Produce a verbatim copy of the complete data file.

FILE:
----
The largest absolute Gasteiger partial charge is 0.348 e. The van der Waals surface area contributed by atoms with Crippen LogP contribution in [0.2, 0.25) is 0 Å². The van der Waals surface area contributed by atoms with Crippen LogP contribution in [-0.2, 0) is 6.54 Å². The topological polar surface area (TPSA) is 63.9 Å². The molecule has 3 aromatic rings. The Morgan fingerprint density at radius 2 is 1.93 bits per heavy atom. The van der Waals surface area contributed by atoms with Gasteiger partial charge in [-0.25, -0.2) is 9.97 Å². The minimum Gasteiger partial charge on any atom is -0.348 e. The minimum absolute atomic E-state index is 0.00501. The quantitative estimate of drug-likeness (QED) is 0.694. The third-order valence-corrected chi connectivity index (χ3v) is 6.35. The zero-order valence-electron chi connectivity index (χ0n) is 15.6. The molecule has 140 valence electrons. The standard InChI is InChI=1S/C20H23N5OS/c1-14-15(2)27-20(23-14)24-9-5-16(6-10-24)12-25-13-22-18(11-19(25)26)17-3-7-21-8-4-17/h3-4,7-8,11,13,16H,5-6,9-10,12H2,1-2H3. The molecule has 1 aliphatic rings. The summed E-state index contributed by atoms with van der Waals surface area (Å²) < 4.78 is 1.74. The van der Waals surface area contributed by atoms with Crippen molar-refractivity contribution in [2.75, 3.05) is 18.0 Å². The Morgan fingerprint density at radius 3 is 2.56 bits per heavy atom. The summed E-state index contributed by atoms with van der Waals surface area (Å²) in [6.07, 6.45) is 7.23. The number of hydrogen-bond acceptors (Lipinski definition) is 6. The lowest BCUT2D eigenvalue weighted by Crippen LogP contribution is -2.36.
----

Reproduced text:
The largest absolute Gasteiger partial charge is 0.348 e. The van der Waals surface area contributed by atoms with Crippen LogP contribution in [0.2, 0.25) is 0 Å². The van der Waals surface area contributed by atoms with Crippen LogP contribution in [-0.2, 0) is 6.54 Å². The topological polar surface area (TPSA) is 63.9 Å². The molecule has 3 aromatic rings. The Morgan fingerprint density at radius 2 is 1.93 bits per heavy atom. The van der Waals surface area contributed by atoms with Gasteiger partial charge in [-0.25, -0.2) is 9.97 Å². The minimum Gasteiger partial charge on any atom is -0.348 e. The minimum absolute atomic E-state index is 0.00501. The quantitative estimate of drug-likeness (QED) is 0.694. The third-order valence-corrected chi connectivity index (χ3v) is 6.35. The zero-order valence-electron chi connectivity index (χ0n) is 15.6. The molecule has 140 valence electrons. The standard InChI is InChI=1S/C20H23N5OS/c1-14-15(2)27-20(23-14)24-9-5-16(6-10-24)12-25-13-22-18(11-19(25)26)17-3-7-21-8-4-17/h3-4,7-8,11,13,16H,5-6,9-10,12H2,1-2H3. The molecule has 1 aliphatic rings. The summed E-state index contributed by atoms with van der Waals surface area (Å²) < 4.78 is 1.74. The van der Waals surface area contributed by atoms with Crippen molar-refractivity contribution in [2.75, 3.05) is 18.0 Å². The Morgan fingerprint density at radius 3 is 2.56 bits per heavy atom. The summed E-state index contributed by atoms with van der Waals surface area (Å²) in [6.07, 6.45) is 7.23. The number of hydrogen-bond acceptors (Lipinski definition) is 6. The lowest BCUT2D eigenvalue weighted by Crippen LogP contribution is -2.36.